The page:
Ryan Lattibeaudiere Small has had many dreams; not least among them was a desire to become a priest as well as bishop of the Anglican church in Jamaica and the Cayman Islands.
Never in his wildest dream, however, did he consider some things.
“I never thought that, of all countries, I would have been studying in China and in Chinese,” said Small, who recently completed his four-year Bachelor of Science in Environmental Management at Tongji University, Shanghai.
He is now gearing up for a three-year Master’s programme also in China.
“There were times when I felt like giving up; there are times when giving up would be easy,” Small said. “But giving up was not an option.”
He explained that, besides the culture shock he experienced, one of his toughest tasks was to learn the Chinese language.
“I had no prior knowledge of Chinese until I got here in China. In fact, when I got here, I literally felt like a fish out of water,” Small explained.
His first year in China was spent studying the language. At the end of it, he scored a whopping 214 out of 300 marks. The pass mark is 180.
“You can never know any Chinese language too well, and that is how dynamic the language is,” Small noted. “I am now at a comfortable level.”
He told Jamaica Beacon that, about five years ago, the Chinese government was awarding scholarships to Jamaicans through a partnership between both countries. He was among seven Jamaicans selected.
Small was more interested in the opportunity than in the environment.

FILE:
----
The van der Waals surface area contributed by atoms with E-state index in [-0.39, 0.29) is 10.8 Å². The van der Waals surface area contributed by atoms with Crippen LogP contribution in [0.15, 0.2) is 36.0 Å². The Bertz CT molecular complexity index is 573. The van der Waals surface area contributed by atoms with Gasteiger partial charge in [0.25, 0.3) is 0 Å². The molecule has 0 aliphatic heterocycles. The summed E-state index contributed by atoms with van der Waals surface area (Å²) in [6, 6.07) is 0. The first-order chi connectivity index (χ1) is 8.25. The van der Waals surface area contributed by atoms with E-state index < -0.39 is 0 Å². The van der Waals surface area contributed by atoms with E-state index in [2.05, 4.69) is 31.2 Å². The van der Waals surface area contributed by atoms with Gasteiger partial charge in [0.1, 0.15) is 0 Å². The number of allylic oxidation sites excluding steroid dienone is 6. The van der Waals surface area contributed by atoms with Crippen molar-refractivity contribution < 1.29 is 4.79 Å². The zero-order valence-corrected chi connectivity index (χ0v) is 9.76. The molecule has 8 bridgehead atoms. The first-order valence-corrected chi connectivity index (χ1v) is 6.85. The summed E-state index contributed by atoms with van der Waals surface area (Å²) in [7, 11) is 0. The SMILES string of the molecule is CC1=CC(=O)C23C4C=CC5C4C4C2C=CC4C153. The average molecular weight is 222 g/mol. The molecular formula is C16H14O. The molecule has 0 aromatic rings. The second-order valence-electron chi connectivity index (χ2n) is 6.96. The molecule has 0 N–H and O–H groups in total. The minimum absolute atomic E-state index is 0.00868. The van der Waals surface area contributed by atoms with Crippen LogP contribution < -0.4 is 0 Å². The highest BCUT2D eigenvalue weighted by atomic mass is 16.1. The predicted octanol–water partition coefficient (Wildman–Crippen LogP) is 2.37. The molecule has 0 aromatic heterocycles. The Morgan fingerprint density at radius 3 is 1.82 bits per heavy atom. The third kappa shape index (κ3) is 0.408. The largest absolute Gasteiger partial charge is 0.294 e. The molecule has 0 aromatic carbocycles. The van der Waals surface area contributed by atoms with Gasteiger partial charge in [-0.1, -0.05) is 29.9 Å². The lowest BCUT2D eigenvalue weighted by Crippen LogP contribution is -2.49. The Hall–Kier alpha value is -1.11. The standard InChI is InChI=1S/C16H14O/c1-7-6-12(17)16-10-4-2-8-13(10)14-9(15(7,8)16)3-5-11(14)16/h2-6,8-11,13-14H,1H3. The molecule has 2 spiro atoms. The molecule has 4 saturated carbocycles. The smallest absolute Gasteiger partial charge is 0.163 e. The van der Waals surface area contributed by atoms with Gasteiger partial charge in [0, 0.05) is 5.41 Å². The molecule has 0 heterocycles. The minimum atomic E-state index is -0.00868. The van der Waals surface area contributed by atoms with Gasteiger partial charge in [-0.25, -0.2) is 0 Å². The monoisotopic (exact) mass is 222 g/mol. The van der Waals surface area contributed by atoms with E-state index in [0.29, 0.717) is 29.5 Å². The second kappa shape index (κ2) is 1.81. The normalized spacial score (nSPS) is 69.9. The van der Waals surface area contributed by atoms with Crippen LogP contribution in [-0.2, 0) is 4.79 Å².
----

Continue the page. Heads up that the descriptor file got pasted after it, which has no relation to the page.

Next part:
He, however, is now a crusader of sorts for environmental protection.
“Taking care of the environment is everybody’s business; it is something that we must make a priority,” Small emphatically said. “I don’t think Jamaicans respect and appreciate the environment that much.”
Now armed with information and passion, Small, a former chairman of the National Youth Council of Jamaica, is poised to make a big difference.
“Where I am today is because of the investment in me by my country, and so I believe it is my duty to return and contribute to my country’s development,” said the past-student of Rousseau Primary School and Jamaica College.
Small, a known supporter of the People’s National Party, also has a penchant for politics.
“For some strange reason, politics is something that I can never stay too far away from,” he said.
The St Andrew native, who lost his father Henry Small to cancer about six years ago, is the son of Sherla McKoy Small. He is grateful to the governments of Jamaica and China, and to the relatives and friends who have helped to keep him going.
“I want people to see me and what I have achieved as something I would have worked for; not to see me as someone living in the shadow of another person,” Small further said.
By Horace Mills